Growing your own food dates back thousands of years to when it was a necessary task for survival, not a hobby. In post-World War II America, however, interest in vegetable gardening waned as more fresh vegetables became available in grocery stores. But today, scores of homeowners are going back to that age-old activity and their reasons vary.
Some see it as a way to save money. Others enjoy gardening and see it as a fun challenge. Still others are avid environmentalists who want total control over what they eat and don't want to add toxins to the air by having their food trucked in over long distances.
But no matter what their reasons, homeowners are increasingly choosing to plant, carefully water and eventually harvest their own food to put on their tables. Garden centers around the area are responding to this interest by offering more and more vegetable plants and fruit plants, shrubs and trees, as well as organic seeds and other supplies to facilitate this movement.
Many gardening novices probably do not realize that there are cool weather vegetables and warm weather vegetables/fruits and that in the Chicago area, you can easily get two seasons each year out of the cool weather varieties. It is also important to understand that some fruits and vegetables are annuals which need to be planted each year and others are perennials that come back year after year. And then there are the fruits that grow on shrubs and trees. Those, obviously, live for many years and bear fruit annually.
According to Jean Bragdon, operations manager at Lurvey's Garden Center, 2550 E. Dempster St., Des Plaines, cool weather fruits and vegetables that can tolerate cool evenings like we have been having this spring include leaf lettuce, snow peas, cabbage, broccoli, kale and Swiss chard.
"You can plant these now and harvest them in June and then you can plant them again in late August and harvest a second crop in the fall when the nights are cool again," Bragdon said.
Warm weather items that cannot tolerate cool nights include tomatoes, peppers, zucchini and other squashes and herbs. They need to be planted later in the season and can be harvested in late summer.
Homeowners may choose from a wide variety of tomatoes including grape, cherry, heirlooms and Tumblin' Toms which drape over a container. All have their own unique flavors and uses.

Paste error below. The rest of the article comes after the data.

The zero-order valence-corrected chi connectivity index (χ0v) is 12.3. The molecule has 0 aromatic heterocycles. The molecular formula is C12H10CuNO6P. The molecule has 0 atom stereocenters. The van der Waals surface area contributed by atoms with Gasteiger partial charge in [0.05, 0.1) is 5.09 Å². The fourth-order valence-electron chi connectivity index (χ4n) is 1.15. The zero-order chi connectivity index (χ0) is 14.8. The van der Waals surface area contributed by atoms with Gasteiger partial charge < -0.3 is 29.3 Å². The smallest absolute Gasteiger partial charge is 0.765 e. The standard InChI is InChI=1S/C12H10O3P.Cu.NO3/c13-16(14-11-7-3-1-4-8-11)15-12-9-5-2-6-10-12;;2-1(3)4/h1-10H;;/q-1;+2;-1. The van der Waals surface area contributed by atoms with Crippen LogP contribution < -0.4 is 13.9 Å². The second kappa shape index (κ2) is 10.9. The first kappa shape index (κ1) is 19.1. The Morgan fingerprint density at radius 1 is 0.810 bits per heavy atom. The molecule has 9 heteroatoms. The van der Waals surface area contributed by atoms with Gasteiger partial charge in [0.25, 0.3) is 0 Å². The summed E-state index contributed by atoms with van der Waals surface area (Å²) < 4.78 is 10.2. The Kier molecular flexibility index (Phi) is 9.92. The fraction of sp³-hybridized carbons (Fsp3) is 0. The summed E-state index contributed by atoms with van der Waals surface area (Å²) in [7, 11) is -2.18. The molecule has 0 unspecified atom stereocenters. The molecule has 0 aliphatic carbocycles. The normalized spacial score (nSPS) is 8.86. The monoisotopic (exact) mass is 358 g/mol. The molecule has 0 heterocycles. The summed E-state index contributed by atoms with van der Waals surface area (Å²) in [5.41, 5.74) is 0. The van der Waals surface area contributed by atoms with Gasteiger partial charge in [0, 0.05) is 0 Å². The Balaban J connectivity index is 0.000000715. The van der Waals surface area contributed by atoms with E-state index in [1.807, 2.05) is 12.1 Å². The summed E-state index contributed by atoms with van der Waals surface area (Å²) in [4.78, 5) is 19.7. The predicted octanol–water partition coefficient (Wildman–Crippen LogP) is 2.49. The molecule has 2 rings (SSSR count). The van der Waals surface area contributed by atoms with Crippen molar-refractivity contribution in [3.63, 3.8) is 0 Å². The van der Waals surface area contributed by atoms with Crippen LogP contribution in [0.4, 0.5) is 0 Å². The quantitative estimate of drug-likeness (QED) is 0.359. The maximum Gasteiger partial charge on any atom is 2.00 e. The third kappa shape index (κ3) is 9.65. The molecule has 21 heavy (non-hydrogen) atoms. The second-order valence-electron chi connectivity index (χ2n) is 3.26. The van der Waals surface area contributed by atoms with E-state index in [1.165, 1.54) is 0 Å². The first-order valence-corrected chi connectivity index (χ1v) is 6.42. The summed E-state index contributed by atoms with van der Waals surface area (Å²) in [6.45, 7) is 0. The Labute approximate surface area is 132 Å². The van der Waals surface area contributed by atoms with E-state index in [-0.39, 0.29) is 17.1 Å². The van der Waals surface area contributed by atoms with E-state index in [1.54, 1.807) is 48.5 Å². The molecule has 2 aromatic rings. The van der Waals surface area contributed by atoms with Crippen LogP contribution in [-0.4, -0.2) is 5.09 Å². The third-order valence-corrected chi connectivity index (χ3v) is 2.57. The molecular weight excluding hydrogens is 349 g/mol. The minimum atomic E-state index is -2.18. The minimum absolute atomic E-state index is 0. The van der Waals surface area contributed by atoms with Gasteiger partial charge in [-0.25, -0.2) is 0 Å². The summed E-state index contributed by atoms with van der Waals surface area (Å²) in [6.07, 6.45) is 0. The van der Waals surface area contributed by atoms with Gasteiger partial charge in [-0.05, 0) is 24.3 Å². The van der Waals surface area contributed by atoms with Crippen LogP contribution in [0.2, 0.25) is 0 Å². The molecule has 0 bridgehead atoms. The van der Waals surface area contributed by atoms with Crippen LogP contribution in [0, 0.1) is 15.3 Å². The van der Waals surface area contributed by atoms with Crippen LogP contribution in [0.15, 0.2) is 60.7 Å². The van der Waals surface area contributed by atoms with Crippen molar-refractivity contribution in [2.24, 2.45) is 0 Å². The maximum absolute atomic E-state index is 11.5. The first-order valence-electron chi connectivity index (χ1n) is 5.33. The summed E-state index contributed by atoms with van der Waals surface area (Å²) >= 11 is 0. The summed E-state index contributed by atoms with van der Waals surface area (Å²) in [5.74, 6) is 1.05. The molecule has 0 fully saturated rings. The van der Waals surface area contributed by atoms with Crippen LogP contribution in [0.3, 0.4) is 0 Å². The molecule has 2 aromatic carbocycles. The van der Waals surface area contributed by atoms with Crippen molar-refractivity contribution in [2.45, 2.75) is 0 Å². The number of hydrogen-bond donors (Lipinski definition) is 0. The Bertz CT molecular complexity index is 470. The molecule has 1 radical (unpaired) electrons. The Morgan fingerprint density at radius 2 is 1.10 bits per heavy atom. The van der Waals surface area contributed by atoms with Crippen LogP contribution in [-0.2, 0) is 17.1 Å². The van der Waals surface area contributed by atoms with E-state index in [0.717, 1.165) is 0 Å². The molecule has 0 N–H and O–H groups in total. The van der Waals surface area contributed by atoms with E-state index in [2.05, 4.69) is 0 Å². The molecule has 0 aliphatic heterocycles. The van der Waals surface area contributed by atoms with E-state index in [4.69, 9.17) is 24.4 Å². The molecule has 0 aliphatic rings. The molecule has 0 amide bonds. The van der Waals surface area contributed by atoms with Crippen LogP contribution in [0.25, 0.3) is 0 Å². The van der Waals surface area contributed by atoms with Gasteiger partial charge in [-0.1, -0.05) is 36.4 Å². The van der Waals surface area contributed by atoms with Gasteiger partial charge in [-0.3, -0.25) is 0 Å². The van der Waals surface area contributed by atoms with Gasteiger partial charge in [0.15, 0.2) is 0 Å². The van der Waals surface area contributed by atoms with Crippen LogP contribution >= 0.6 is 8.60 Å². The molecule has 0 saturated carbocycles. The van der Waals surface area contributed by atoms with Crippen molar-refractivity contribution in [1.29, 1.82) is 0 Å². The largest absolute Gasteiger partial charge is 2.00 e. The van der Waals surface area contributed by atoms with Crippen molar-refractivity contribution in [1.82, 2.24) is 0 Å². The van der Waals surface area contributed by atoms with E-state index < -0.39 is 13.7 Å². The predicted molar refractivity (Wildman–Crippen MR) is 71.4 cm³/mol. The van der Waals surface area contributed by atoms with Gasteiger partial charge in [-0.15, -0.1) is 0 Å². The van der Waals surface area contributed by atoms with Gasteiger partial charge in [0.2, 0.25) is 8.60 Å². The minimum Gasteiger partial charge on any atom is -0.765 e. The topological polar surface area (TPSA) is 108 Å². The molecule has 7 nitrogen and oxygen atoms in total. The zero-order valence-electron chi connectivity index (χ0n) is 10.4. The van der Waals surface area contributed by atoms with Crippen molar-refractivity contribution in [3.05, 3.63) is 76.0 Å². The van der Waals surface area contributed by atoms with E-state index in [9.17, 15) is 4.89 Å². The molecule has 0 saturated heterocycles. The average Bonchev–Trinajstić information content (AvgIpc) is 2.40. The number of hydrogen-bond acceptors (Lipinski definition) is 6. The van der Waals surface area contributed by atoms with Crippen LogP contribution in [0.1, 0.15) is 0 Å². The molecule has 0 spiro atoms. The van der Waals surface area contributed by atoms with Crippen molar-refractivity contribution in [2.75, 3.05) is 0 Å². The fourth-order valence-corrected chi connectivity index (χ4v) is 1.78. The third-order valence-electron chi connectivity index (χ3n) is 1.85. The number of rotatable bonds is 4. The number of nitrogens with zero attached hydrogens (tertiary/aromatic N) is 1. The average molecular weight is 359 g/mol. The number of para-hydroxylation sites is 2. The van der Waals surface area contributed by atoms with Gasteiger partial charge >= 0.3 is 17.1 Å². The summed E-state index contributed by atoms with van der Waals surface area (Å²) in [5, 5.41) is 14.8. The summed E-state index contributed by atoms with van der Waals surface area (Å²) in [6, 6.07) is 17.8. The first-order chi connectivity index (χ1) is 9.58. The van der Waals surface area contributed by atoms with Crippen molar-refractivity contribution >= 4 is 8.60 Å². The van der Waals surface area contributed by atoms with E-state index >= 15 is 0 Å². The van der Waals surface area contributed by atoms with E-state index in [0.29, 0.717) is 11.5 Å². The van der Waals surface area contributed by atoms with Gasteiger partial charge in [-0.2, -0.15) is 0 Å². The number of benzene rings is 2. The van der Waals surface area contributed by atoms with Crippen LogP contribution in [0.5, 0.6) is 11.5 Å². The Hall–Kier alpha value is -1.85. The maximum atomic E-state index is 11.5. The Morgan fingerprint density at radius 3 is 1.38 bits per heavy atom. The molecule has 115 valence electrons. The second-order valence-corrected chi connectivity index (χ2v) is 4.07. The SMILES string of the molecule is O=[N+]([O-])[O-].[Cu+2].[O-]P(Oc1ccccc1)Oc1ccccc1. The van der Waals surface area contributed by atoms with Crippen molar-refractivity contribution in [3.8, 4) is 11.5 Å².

"I recommend that a first-time gardener start with the new 'Mighty Matoes' grafted tomatoes. They are grafted onto a root stock so they are hardier, grow higher and take more abuse. When you watch a tomato grow and ripen, only to have something bad happen right before you pick it, can be very discouraging. These are easier to grow," Bragdon said.
"Both peppers and tomatoes are good things to grow in containers on your deck or patio or balcony. Some even perform well in hanging baskets," she added. "And you can easily grow herbs in window boxes."
Melons like watermelon, cantaloupe and honeydew can also be grown here, but they take a long time to mature. Luckily, Bragdon said, our summer season is long enough to allow them to grow and be harvested in late summer.
"They will be the last thing to ripen," she explained.
Bragdon advises against trying to grow your own corn. Pollination is necessary for it to be successful so you need to devote a lot of space to it, planting at least two rows of corn, about 10 feet long each. And since wild animals also like corn, it attracts hungry critters to all of your growing food.
Perennials that come back year after year include strawberries, asparagus and rhubarb. Plant them once and they feed you annually.
Homeowners can also harvest food from certain trees. Apples, pears, sour cherries, Bing cherries and peaches can all be harvested from trees growing in the Chicago area. Even crabapples can be used to make jelly.
Unique "urban apple trees," which grow in straight columns similar to the way arborvitae grow but still bear fruit, have been developed for smaller city lots and "espalier" apple trees which have been trained to grow flat on trellises and walls have also been cultivated. The espalier trees bear fruit but also double as garden art and need constant tending, Bragdon said.
Tropical lime and lemon trees can also be grown here, as long as they are brought inside during the winter. They do best in sun rooms where they get sun from three sides, according to Bragdon. Fig trees are much more winter hardy because they go dormant in the winter, but a sheltered place is best.
Goji berries, raspberries (red, black and yellow) and blueberries all grow on bushes and they are winter hardy, especially the new "Brazzel Berries" which are more compact than other such berry bushes. Everyone knows about blueberries and raspberries but not everyone is familiar with Goji berries. Sweet Lifeberry Goji can be eaten with other fruits and the Big Lifeberry Goji are often added to smoothies for their antioxidant benefits.
"If you don't want to rototill your garden before planting, consider an earth box. It is a raised bed that will accommodate vegetables or flowers. You can move it around in your yard from year to year or you can even use it on your deck," Bragdon explained. "And when planting edibles, you should also consider organic seeds (gathered from organically grown plants) and Omri-rated soils to make sure that you are growing the healthiest produce possible. Lurvey's carries it all."